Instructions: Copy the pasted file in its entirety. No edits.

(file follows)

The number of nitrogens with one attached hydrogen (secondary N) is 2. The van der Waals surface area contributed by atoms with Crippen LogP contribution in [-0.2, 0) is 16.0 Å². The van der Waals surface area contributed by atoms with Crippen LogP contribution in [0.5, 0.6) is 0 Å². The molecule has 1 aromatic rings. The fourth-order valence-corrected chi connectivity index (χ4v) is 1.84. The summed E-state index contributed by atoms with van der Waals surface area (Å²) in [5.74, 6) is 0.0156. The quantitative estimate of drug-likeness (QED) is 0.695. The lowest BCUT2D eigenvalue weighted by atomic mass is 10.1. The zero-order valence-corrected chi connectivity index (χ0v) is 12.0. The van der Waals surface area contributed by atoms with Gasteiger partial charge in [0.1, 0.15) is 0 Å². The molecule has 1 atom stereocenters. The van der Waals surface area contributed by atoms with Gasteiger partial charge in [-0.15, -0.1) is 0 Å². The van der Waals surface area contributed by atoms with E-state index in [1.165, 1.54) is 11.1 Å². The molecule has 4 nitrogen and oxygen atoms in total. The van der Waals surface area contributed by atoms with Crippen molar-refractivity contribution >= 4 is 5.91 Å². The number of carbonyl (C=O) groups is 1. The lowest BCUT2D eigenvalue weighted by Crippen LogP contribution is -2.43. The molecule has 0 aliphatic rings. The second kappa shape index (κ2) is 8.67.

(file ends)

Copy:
The number of nitrogens with one attached hydrogen (secondary N) is 2. The van der Waals surface area contributed by atoms with Crippen LogP contribution in [-0.2, 0) is 16.0 Å². The van der Waals surface area contributed by atoms with Crippen LogP contribution in [0.5, 0.6) is 0 Å². The molecule has 1 aromatic rings. The fourth-order valence-corrected chi connectivity index (χ4v) is 1.84. The summed E-state index contributed by atoms with van der Waals surface area (Å²) in [5.74, 6) is 0.0156. The quantitative estimate of drug-likeness (QED) is 0.695. The lowest BCUT2D eigenvalue weighted by atomic mass is 10.1. The zero-order valence-corrected chi connectivity index (χ0v) is 12.0. The van der Waals surface area contributed by atoms with Gasteiger partial charge in [0.1, 0.15) is 0 Å². The molecule has 1 atom stereocenters. The van der Waals surface area contributed by atoms with Gasteiger partial charge in [-0.15, -0.1) is 0 Å². The van der Waals surface area contributed by atoms with E-state index in [1.165, 1.54) is 11.1 Å². The molecule has 4 nitrogen and oxygen atoms in total. The van der Waals surface area contributed by atoms with Crippen molar-refractivity contribution >= 4 is 5.91 Å². The number of carbonyl (C=O) groups is 1. The lowest BCUT2D eigenvalue weighted by Crippen LogP contribution is -2.43. The molecule has 0 aliphatic rings. The second kappa shape index (κ2) is 8.67.